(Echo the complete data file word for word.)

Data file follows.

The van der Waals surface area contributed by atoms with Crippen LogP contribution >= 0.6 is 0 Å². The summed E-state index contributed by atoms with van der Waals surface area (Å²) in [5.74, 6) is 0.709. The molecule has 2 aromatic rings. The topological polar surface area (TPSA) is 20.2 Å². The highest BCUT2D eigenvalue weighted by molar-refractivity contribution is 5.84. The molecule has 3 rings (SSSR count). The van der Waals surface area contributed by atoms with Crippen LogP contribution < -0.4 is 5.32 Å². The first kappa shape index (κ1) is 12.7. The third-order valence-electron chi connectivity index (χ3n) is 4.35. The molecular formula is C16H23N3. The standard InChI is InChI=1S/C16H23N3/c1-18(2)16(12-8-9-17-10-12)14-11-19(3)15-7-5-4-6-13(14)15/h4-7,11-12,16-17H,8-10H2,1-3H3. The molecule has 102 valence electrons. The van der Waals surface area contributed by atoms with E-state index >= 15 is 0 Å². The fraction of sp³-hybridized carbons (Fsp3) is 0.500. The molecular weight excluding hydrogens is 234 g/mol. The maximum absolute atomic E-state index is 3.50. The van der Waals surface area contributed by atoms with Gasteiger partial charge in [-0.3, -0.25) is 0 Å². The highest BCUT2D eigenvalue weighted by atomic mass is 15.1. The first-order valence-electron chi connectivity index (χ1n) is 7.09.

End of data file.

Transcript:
The van der Waals surface area contributed by atoms with Crippen LogP contribution >= 0.6 is 0 Å². The summed E-state index contributed by atoms with van der Waals surface area (Å²) in [5.74, 6) is 0.709. The molecule has 2 aromatic rings. The topological polar surface area (TPSA) is 20.2 Å². The highest BCUT2D eigenvalue weighted by molar-refractivity contribution is 5.84. The molecule has 3 rings (SSSR count). The van der Waals surface area contributed by atoms with Crippen LogP contribution < -0.4 is 5.32 Å². The first kappa shape index (κ1) is 12.7. The third-order valence-electron chi connectivity index (χ3n) is 4.35. The molecular formula is C16H23N3. The standard InChI is InChI=1S/C16H23N3/c1-18(2)16(12-8-9-17-10-12)14-11-19(3)15-7-5-4-6-13(14)15/h4-7,11-12,16-17H,8-10H2,1-3H3. The molecule has 102 valence electrons. The van der Waals surface area contributed by atoms with E-state index >= 15 is 0 Å². The fraction of sp³-hybridized carbons (Fsp3) is 0.500. The molecular weight excluding hydrogens is 234 g/mol. The maximum absolute atomic E-state index is 3.50. The van der Waals surface area contributed by atoms with Gasteiger partial charge in [-0.3, -0.25) is 0 Å². The highest BCUT2D eigenvalue weighted by atomic mass is 15.1. The first-order valence-electron chi connectivity index (χ1n) is 7.09.